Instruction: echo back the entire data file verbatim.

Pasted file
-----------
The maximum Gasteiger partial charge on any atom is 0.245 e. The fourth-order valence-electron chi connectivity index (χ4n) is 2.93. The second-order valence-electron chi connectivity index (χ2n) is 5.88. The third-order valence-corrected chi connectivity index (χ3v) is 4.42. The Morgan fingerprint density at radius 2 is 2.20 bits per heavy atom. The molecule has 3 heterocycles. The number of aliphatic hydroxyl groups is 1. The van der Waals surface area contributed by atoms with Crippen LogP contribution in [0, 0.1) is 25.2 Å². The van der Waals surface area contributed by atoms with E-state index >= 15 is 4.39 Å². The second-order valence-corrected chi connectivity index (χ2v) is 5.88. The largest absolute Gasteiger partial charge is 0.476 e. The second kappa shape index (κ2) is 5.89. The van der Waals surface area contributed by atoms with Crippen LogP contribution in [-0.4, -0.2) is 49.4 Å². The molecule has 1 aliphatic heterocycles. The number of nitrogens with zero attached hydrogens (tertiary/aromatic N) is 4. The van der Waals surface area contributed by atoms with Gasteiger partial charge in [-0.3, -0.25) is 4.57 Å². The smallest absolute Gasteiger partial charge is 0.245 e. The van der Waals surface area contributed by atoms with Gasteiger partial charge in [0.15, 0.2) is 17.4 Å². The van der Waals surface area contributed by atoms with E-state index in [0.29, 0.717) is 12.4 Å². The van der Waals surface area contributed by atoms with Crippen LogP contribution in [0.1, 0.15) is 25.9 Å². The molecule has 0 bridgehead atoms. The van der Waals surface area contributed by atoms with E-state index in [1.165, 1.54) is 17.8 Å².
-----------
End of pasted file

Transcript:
The maximum Gasteiger partial charge on any atom is 0.245 e. The fourth-order valence-electron chi connectivity index (χ4n) is 2.93. The second-order valence-electron chi connectivity index (χ2n) is 5.88. The third-order valence-corrected chi connectivity index (χ3v) is 4.42. The Morgan fingerprint density at radius 2 is 2.20 bits per heavy atom. The molecule has 3 heterocycles. The number of aliphatic hydroxyl groups is 1. The van der Waals surface area contributed by atoms with Crippen LogP contribution in [0, 0.1) is 25.2 Å². The van der Waals surface area contributed by atoms with E-state index >= 15 is 4.39 Å². The second-order valence-corrected chi connectivity index (χ2v) is 5.88. The largest absolute Gasteiger partial charge is 0.476 e. The second kappa shape index (κ2) is 5.89. The van der Waals surface area contributed by atoms with Crippen LogP contribution in [-0.4, -0.2) is 49.4 Å². The molecule has 1 aliphatic heterocycles. The number of nitrogens with zero attached hydrogens (tertiary/aromatic N) is 4. The van der Waals surface area contributed by atoms with Gasteiger partial charge in [-0.3, -0.25) is 4.57 Å². The smallest absolute Gasteiger partial charge is 0.245 e. The van der Waals surface area contributed by atoms with Gasteiger partial charge in [0.15, 0.2) is 17.4 Å². The van der Waals surface area contributed by atoms with E-state index in [0.29, 0.717) is 12.4 Å². The van der Waals surface area contributed by atoms with Crippen LogP contribution in [0.1, 0.15) is 25.9 Å². The molecule has 0 bridgehead atoms. The van der Waals surface area contributed by atoms with E-state index in [1.165, 1.54) is 17.8 Å².